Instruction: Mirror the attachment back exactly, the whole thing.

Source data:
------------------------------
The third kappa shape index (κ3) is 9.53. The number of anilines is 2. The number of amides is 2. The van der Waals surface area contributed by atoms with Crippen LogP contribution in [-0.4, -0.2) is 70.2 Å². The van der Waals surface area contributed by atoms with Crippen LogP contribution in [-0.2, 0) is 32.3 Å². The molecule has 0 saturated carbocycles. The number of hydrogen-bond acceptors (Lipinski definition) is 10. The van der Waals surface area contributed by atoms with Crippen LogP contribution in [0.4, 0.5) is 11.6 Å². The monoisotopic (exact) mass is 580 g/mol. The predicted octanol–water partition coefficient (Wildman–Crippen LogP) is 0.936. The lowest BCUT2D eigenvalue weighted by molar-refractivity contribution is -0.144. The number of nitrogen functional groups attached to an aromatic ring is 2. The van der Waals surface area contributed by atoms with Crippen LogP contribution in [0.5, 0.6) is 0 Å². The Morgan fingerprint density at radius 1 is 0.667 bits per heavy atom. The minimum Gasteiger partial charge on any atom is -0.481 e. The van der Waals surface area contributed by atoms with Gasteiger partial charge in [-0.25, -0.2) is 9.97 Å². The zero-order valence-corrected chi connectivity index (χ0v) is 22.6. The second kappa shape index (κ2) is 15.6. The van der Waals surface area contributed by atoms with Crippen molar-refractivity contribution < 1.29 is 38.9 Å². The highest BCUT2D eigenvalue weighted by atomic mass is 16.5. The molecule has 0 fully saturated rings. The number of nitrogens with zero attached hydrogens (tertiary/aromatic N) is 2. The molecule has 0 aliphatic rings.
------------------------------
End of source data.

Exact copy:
The third kappa shape index (κ3) is 9.53. The number of anilines is 2. The number of amides is 2. The van der Waals surface area contributed by atoms with Crippen LogP contribution in [-0.4, -0.2) is 70.2 Å². The van der Waals surface area contributed by atoms with Crippen LogP contribution in [-0.2, 0) is 32.3 Å². The molecule has 0 saturated carbocycles. The number of hydrogen-bond acceptors (Lipinski definition) is 10. The van der Waals surface area contributed by atoms with Crippen LogP contribution in [0.4, 0.5) is 11.6 Å². The monoisotopic (exact) mass is 580 g/mol. The predicted octanol–water partition coefficient (Wildman–Crippen LogP) is 0.936. The lowest BCUT2D eigenvalue weighted by molar-refractivity contribution is -0.144. The number of nitrogen functional groups attached to an aromatic ring is 2. The van der Waals surface area contributed by atoms with Crippen LogP contribution in [0.5, 0.6) is 0 Å². The Morgan fingerprint density at radius 1 is 0.667 bits per heavy atom. The minimum Gasteiger partial charge on any atom is -0.481 e. The van der Waals surface area contributed by atoms with Gasteiger partial charge in [-0.25, -0.2) is 9.97 Å². The zero-order valence-corrected chi connectivity index (χ0v) is 22.6. The second kappa shape index (κ2) is 15.6. The van der Waals surface area contributed by atoms with Crippen molar-refractivity contribution < 1.29 is 38.9 Å². The highest BCUT2D eigenvalue weighted by atomic mass is 16.5. The molecule has 0 fully saturated rings. The number of nitrogens with zero attached hydrogens (tertiary/aromatic N) is 2. The molecule has 0 aliphatic rings.